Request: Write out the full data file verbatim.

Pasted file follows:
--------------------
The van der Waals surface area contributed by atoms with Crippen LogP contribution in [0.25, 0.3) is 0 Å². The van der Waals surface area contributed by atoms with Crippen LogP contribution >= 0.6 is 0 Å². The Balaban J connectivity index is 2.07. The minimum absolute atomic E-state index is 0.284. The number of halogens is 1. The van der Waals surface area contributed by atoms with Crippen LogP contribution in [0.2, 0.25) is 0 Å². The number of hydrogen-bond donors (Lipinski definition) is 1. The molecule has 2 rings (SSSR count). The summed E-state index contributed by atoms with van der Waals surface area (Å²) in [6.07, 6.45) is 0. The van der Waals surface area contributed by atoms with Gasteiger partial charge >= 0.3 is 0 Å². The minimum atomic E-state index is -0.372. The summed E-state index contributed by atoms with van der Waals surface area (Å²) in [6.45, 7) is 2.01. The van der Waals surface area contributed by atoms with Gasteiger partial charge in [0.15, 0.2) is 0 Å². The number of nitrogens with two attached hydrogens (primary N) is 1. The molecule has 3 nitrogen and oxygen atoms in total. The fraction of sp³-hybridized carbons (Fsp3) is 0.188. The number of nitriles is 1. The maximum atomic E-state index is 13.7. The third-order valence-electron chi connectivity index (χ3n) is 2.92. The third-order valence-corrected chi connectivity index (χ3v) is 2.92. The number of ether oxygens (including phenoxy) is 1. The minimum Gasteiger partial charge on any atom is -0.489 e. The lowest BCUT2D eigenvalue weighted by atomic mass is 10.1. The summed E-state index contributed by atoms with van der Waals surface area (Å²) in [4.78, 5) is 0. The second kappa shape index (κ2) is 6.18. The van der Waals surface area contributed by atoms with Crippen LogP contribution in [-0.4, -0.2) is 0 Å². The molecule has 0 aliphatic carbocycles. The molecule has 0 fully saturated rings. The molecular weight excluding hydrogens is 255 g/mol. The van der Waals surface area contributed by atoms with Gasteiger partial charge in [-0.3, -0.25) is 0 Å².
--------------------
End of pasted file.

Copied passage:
The van der Waals surface area contributed by atoms with Crippen LogP contribution in [0.25, 0.3) is 0 Å². The van der Waals surface area contributed by atoms with Crippen LogP contribution >= 0.6 is 0 Å². The Balaban J connectivity index is 2.07. The minimum absolute atomic E-state index is 0.284. The number of halogens is 1. The van der Waals surface area contributed by atoms with Crippen LogP contribution in [0.2, 0.25) is 0 Å². The number of hydrogen-bond donors (Lipinski definition) is 1. The molecule has 2 rings (SSSR count). The summed E-state index contributed by atoms with van der Waals surface area (Å²) in [6.07, 6.45) is 0. The van der Waals surface area contributed by atoms with Gasteiger partial charge >= 0.3 is 0 Å². The minimum atomic E-state index is -0.372. The summed E-state index contributed by atoms with van der Waals surface area (Å²) in [6.45, 7) is 2.01. The van der Waals surface area contributed by atoms with Gasteiger partial charge in [0.15, 0.2) is 0 Å². The number of nitrogens with two attached hydrogens (primary N) is 1. The molecule has 3 nitrogen and oxygen atoms in total. The fraction of sp³-hybridized carbons (Fsp3) is 0.188. The number of nitriles is 1. The maximum atomic E-state index is 13.7. The third-order valence-electron chi connectivity index (χ3n) is 2.92. The third-order valence-corrected chi connectivity index (χ3v) is 2.92. The number of ether oxygens (including phenoxy) is 1. The minimum Gasteiger partial charge on any atom is -0.489 e. The lowest BCUT2D eigenvalue weighted by atomic mass is 10.1. The summed E-state index contributed by atoms with van der Waals surface area (Å²) in [4.78, 5) is 0. The second kappa shape index (κ2) is 6.18. The van der Waals surface area contributed by atoms with Crippen LogP contribution in [-0.4, -0.2) is 0 Å². The molecule has 0 aliphatic carbocycles. The molecule has 0 fully saturated rings. The molecular weight excluding hydrogens is 255 g/mol. The van der Waals surface area contributed by atoms with Gasteiger partial charge in [-0.3, -0.25) is 0 Å².